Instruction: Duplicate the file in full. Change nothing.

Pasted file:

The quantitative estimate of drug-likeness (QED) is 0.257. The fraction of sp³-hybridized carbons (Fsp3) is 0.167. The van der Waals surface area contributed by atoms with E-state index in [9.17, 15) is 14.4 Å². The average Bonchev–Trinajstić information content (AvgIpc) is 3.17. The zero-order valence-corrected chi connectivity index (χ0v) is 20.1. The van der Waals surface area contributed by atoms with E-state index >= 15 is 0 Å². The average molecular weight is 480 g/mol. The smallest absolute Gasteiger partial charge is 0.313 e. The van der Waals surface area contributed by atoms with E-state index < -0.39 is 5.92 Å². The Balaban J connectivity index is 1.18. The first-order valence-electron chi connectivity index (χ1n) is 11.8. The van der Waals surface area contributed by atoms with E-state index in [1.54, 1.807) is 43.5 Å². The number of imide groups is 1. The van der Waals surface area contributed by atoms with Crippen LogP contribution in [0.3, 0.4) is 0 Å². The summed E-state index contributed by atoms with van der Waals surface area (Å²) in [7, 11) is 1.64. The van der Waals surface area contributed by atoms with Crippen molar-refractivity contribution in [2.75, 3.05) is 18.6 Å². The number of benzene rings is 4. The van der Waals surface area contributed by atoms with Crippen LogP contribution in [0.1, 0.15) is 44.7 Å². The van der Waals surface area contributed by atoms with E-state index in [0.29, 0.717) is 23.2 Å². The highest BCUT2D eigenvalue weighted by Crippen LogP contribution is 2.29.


The quantitative estimate of drug-likeness (QED) is 0.257. The fraction of sp³-hybridized carbons (Fsp3) is 0.167. The van der Waals surface area contributed by atoms with E-state index in [9.17, 15) is 14.4 Å². The average Bonchev–Trinajstić information content (AvgIpc) is 3.17. The zero-order valence-corrected chi connectivity index (χ0v) is 20.1. The van der Waals surface area contributed by atoms with E-state index >= 15 is 0 Å². The average molecular weight is 480 g/mol. The smallest absolute Gasteiger partial charge is 0.313 e. The van der Waals surface area contributed by atoms with E-state index < -0.39 is 5.92 Å². The Balaban J connectivity index is 1.18. The first-order valence-electron chi connectivity index (χ1n) is 11.8. The van der Waals surface area contributed by atoms with E-state index in [1.54, 1.807) is 43.5 Å². The number of imide groups is 1. The van der Waals surface area contributed by atoms with Crippen LogP contribution in [0.3, 0.4) is 0 Å². The summed E-state index contributed by atoms with van der Waals surface area (Å²) in [7, 11) is 1.64. The van der Waals surface area contributed by atoms with Crippen molar-refractivity contribution in [2.75, 3.05) is 18.6 Å². The number of benzene rings is 4. The van der Waals surface area contributed by atoms with Crippen LogP contribution in [0.1, 0.15) is 44.7 Å². The van der Waals surface area contributed by atoms with E-state index in [0.29, 0.717) is 23.2 Å². The highest BCUT2D eigenvalue weighted by Crippen LogP contribution is 2.29.